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  4. Labour today has so many great politicians it is frustrating that the whole focus is on Corbyn. One target to pour hatred into akin to the one ring in LOR which is why I do not like this leader stuff. A leader takes its members where the members want to go not where the leader demands. Corbyn is a leader guided by his members and yet we never point that out to a nation that has been sold on the concept that a leader is the king and his members surfs to be led.
    Great interview, great people.

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  5. ''we will be a radical government but will be a ''responsible'' government …''parliament is sovereign'' . All the bullshit that implicitly contradicts and defines ''the radical''. The fact that Ash straight out of the box , bowed to class rule with her fawning over ''having their first Baroness'' …gush gush, says it all .
    Once again Novara Media reveals its real credentials . That as world capitalism toboggans from crisis to crisis , they will give the capitalist system and its Parliamentary institution a pseudo left cover.
    How ''the radical'' travels . Working class 'buyers beware' for they will attempt to hoover you up and head you right back to where you are objectively trying to escape from… the capitalist system.

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  6. The human rights Saint ? Let's discuss abortion ? Labour want to extend the deadline for abortion up to BIRTH WHAT THE FUCK IS THAT ABOUT ?? YOU LOT SHOULD BE FORCED TO BLOODY WATCH IT !

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  7. God this is so cringeworthy. "Socialist", "Brown Comrade", "I make some people in the home counties a little nervous". No Shami, you don't make them nervous, you represent middle-class home-counties / Islington values to a T. Its no wonder that Labour is losing the north and the midlands – they're not fooled by champagne socialist like Shami who talk about criticise Jacob Rees-Mogg for being posh while sending their kids to £18k / year public schools.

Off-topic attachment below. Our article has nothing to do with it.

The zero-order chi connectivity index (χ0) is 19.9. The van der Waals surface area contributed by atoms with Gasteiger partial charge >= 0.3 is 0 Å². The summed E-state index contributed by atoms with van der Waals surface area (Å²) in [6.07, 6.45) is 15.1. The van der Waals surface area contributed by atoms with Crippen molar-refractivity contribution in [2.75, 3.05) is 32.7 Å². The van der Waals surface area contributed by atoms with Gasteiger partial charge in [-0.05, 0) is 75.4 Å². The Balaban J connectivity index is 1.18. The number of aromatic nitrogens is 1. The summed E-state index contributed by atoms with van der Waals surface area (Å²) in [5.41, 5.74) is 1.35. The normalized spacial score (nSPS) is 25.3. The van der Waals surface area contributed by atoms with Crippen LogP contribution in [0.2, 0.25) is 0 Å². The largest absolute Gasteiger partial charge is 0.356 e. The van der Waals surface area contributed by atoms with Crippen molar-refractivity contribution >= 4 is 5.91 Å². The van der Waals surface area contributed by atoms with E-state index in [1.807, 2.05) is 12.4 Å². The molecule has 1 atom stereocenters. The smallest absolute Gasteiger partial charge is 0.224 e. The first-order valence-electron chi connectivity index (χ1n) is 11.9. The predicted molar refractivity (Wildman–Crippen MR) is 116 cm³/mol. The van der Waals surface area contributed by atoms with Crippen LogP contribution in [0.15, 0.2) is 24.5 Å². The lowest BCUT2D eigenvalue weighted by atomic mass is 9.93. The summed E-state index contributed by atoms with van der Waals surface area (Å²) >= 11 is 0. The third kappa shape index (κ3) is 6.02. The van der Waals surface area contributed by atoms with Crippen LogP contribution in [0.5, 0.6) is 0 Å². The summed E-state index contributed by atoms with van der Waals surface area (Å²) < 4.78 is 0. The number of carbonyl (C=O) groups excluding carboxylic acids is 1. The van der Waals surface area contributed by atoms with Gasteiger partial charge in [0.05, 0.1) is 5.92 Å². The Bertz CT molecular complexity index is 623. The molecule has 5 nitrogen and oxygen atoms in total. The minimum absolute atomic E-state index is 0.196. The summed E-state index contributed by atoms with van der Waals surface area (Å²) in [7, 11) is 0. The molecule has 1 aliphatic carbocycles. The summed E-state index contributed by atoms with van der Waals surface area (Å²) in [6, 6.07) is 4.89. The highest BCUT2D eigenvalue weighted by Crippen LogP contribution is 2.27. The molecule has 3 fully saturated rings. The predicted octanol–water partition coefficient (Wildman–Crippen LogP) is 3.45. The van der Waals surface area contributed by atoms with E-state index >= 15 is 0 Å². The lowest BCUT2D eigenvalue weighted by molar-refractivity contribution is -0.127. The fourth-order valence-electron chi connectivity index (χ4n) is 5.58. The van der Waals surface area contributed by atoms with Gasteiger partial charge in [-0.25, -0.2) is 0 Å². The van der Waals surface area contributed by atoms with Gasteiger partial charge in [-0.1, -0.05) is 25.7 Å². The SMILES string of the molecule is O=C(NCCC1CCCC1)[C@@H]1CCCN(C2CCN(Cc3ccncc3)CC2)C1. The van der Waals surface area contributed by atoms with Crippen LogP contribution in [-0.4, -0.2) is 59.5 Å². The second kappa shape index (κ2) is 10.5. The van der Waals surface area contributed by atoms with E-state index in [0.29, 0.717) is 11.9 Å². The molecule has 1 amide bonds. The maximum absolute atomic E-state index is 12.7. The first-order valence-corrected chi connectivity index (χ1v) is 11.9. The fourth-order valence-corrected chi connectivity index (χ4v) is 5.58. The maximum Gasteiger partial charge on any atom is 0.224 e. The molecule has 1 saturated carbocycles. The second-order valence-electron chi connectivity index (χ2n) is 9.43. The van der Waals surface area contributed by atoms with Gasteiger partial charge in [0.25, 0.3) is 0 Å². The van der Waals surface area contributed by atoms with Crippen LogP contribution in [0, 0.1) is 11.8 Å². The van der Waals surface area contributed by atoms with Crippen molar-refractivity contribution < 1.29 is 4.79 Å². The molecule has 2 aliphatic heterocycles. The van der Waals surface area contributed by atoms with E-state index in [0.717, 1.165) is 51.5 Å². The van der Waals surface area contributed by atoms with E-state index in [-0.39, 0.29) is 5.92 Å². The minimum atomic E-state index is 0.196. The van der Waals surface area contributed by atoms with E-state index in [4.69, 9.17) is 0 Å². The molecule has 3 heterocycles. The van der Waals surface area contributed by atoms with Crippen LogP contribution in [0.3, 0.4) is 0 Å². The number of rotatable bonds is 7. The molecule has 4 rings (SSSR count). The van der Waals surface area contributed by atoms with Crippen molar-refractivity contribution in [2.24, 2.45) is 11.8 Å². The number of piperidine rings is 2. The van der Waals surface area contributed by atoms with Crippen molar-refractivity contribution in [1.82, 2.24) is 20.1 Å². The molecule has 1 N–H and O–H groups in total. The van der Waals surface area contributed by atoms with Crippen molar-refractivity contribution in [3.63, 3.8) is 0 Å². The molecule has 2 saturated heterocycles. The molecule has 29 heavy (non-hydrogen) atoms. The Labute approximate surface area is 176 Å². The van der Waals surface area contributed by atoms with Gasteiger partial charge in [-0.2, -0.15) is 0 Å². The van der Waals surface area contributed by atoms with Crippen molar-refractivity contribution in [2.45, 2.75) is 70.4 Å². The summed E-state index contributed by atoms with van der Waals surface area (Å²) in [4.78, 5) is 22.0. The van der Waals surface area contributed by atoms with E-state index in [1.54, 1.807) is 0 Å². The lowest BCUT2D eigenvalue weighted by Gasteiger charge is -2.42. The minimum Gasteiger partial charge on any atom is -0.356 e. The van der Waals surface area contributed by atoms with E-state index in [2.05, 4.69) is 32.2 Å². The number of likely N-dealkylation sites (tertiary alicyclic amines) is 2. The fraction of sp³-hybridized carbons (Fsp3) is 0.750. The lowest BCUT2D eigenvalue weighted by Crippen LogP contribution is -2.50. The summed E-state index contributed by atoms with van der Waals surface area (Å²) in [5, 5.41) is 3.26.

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  8. I really liked Chakrabati's descriptor that pundits treating politics like sport or drama "Who's up, who's down, who landed a blow… as if it's a boxing match". Mostly because it's a direct criticism of both Novara and Ash herself recently. On a cast coverigng the debate Ash made complaints mirroring exactly what Shami Chakrabati described.

    Do better next time, Novara…

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  9. I've not always had nice things to say about her, but that was great.
    You cheery optimistic bastards almost brought a year to my eye.

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  10. She should not do interviews she really isn’t a great representation. She was on question time many times and was so meek and weak. The amount of times she used to get talked over and not get her point across. Interviews like this are ok but keep her away from debates

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  11. It's so satisfying to see two progressive Indian origin women discussing issues that matter for not only the UK but also the world 🙏